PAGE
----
Middle East

Iran and Canada: Not On Speaking Terms

Iran and Canada

The actions of the Canadian government on September 7, 2012 to sever diplomatic relations with Iran and expel Iranian diplomats was lauded by Israeli Prime Minister Benjamin Netanyahu, the United States government and supporters of Israel as a principled choice against an oppressive regime.  However, the timing of the decision and the circumstances surrounding it begs a deeper analysis of whether it was an entirely ethical move or was simply a classic international relations decision based on rational self-interest.

Severing Relations with Iran

Many in the Canadian media criticized the decision as brash and hasty, resulting in a loss of Canadian influence in Iran.  It is certainly a loss of a diplomatic presence in Iran, however it is questionable how much push Canada actually had with the Iranian government after years of worsening relations.  What can be said is that this decision will serve to boost Canada’s already-strong relations with Israel and the United States.

The Canadian government cited a number of factors in its decision. Namely: the Iranian government’s assistance to President Assad of Syria, a refusal to comply with UN resolutions relating to its nuclear program, threats against Israel, racist rhetoric, incitement of genocide, overall human rights violations, support for terrorist groups, and disregard for the Vienna Convention relating to the safety of diplomatic personnel.  Every one of these reasons expressed in official government communications contain a moral/ethical component, however, the decision in itself cannot be viewed as entirely one based on lofty principle.  As with any governmental decision, an element of rational-self interest and political spin is always at play.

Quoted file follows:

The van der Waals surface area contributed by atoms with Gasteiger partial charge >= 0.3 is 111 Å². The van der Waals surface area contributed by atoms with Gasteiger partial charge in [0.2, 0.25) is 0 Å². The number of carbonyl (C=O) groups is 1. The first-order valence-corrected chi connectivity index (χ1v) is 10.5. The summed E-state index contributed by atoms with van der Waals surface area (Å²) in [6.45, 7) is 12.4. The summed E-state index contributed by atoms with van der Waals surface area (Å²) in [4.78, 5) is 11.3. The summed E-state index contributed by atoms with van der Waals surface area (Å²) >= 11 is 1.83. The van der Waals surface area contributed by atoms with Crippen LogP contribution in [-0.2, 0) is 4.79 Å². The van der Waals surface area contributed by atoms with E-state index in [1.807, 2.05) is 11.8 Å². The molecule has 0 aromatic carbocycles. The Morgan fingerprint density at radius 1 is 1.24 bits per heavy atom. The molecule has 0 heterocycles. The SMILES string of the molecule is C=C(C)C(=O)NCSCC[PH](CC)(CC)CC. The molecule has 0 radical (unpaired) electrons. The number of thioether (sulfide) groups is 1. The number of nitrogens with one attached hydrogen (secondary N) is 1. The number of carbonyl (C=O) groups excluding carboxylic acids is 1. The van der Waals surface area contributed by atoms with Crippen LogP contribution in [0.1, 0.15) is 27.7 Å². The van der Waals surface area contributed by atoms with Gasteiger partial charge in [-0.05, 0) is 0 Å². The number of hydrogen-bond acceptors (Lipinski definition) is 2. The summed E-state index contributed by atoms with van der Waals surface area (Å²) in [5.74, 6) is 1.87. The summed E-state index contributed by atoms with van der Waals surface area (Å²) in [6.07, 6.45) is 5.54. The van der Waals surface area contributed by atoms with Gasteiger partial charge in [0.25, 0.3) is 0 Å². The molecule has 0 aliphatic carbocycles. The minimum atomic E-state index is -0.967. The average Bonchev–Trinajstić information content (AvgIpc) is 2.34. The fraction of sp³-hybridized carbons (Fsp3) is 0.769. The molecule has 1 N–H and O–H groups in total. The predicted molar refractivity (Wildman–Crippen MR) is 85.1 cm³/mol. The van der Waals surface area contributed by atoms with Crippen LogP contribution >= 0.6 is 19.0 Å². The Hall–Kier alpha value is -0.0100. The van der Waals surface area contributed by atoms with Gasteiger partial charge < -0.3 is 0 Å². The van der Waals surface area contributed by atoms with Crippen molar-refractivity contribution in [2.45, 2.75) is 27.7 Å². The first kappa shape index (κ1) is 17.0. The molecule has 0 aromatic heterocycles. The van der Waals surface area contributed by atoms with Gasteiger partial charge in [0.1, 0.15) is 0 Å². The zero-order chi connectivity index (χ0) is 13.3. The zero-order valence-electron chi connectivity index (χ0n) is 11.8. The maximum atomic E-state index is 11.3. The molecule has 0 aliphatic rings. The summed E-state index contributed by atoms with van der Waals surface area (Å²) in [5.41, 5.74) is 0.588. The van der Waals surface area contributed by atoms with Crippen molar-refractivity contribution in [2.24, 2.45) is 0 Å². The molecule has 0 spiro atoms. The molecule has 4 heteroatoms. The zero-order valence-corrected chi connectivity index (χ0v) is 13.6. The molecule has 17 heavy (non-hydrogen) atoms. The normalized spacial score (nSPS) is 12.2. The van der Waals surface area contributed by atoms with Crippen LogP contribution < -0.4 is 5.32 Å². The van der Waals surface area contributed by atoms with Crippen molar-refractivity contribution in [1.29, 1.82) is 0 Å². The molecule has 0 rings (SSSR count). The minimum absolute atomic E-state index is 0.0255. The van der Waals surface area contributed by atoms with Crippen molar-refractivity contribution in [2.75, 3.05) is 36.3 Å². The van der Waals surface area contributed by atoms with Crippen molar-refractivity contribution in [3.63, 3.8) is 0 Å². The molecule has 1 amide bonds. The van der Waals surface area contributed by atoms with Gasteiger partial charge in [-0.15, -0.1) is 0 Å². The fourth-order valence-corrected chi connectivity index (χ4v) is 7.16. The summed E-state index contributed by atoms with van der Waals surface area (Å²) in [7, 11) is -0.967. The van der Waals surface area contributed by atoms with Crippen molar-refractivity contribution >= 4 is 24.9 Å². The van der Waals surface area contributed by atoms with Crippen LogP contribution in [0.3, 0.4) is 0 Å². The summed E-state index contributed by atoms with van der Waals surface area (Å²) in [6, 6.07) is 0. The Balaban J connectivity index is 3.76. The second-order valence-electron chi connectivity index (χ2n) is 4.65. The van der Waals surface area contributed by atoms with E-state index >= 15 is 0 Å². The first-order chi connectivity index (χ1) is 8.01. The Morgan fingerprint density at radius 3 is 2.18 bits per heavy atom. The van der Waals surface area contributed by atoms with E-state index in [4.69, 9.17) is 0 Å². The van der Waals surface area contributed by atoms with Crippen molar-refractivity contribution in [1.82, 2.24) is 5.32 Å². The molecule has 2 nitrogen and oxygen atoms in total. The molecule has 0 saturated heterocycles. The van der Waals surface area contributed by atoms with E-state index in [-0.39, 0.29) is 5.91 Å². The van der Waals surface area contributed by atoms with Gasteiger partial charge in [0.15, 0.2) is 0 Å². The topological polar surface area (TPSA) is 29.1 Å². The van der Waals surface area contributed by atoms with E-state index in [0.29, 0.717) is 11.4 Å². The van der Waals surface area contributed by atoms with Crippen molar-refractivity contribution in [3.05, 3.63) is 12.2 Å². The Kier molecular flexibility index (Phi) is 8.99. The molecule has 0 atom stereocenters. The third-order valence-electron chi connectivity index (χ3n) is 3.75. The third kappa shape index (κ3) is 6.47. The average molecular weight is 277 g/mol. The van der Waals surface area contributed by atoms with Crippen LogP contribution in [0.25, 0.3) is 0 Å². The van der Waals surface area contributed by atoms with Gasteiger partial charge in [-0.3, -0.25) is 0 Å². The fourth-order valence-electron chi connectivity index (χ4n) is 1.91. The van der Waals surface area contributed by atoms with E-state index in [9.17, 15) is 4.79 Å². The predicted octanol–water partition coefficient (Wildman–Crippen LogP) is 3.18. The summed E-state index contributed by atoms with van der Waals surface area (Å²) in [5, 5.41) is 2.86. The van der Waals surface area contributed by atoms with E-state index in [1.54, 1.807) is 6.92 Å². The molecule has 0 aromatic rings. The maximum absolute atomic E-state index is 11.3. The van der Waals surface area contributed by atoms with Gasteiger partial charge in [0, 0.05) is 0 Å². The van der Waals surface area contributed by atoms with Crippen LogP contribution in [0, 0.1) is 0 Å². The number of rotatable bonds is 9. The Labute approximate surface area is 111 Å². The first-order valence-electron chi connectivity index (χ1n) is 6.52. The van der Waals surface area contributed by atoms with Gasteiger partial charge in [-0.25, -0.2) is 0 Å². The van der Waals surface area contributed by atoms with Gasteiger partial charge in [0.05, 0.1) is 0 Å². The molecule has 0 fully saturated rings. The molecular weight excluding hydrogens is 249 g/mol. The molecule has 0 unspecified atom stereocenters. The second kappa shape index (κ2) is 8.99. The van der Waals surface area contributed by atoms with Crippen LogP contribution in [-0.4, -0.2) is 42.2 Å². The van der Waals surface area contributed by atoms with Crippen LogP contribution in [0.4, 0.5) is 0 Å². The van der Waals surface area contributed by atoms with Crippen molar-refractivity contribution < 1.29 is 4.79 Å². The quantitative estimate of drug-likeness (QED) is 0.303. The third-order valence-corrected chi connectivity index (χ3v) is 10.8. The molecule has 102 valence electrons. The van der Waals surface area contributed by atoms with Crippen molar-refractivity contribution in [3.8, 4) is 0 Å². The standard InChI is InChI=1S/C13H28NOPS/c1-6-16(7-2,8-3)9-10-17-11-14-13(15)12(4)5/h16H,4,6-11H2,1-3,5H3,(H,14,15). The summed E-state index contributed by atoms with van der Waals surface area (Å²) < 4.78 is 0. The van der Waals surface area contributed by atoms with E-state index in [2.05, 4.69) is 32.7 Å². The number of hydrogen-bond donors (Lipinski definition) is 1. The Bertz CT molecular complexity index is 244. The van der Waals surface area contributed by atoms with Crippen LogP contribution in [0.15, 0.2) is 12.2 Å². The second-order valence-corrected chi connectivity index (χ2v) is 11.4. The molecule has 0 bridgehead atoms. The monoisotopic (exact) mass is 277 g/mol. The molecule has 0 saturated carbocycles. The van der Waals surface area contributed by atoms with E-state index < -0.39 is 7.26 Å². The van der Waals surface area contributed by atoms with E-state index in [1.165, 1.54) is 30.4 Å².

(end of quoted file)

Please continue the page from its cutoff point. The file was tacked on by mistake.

Iranian Embassy in Canada

The Iranian Embassy in Ottawa, Canada

Important Factors

Canada-Iran and Canada-Israel Trade

A logical starting place in examining factors behind the Canadian government’s decision to take drastic action against Iran is trade.  When looking at the numbers, one can conclude that room exists for Canadian-Israeli trade figures to increase, while Canadian-Iranian trade numbers will likely decrease even if the Canadian government maintained status-quo relations. In 2011, Canadian-Iranian bilateral trade was around $167 million, while Canadian-Israeli trade was over $1.38 billion.  When viewed on a per-capital basis, Canadian trade with Israel is astronomically higher than trade with Iran.  Canada has also spent the last five years implementing UN Security Council resolutions authorizing tougher sanctions on Iran and consistently strengthening its measures in 2011 and 2012.  On top of Canada’s actions, Iran faces tough sanctions from much larger trade players and measures that effectively serve to cripple its already pariah-like banking sector.  Moving money in and out of Iran has become very difficult and the Iranian Rial’s exchange rate has been pounded as sanctions bite harder.

At the same time as Canada and the international community impose greater sanctions on Iran, Canada and Israel are celebrating the 15th anniversary of the Canada-Israel Free Trade Agreement (CIFTA), a record bounty in bilateral trade, and unprecedented cooperation.  Furthermore, traditionally large importers of oil such as the European Union have moved to ban imports of Iranian crude and insurance for tankers traveling to and from Iran has become increasingly difficult to procure.  Even Indian players, such as MRPL have moved away from importing Iranian oil.

In short, helping relations with Israel by moving to isolate Iran diplomatically has little downside for the already small Canadian-Iranian trade, while improving relations with Israel can serve to potentially strengthen already strong trade ties and will have little-to-no effect on Canadian trade.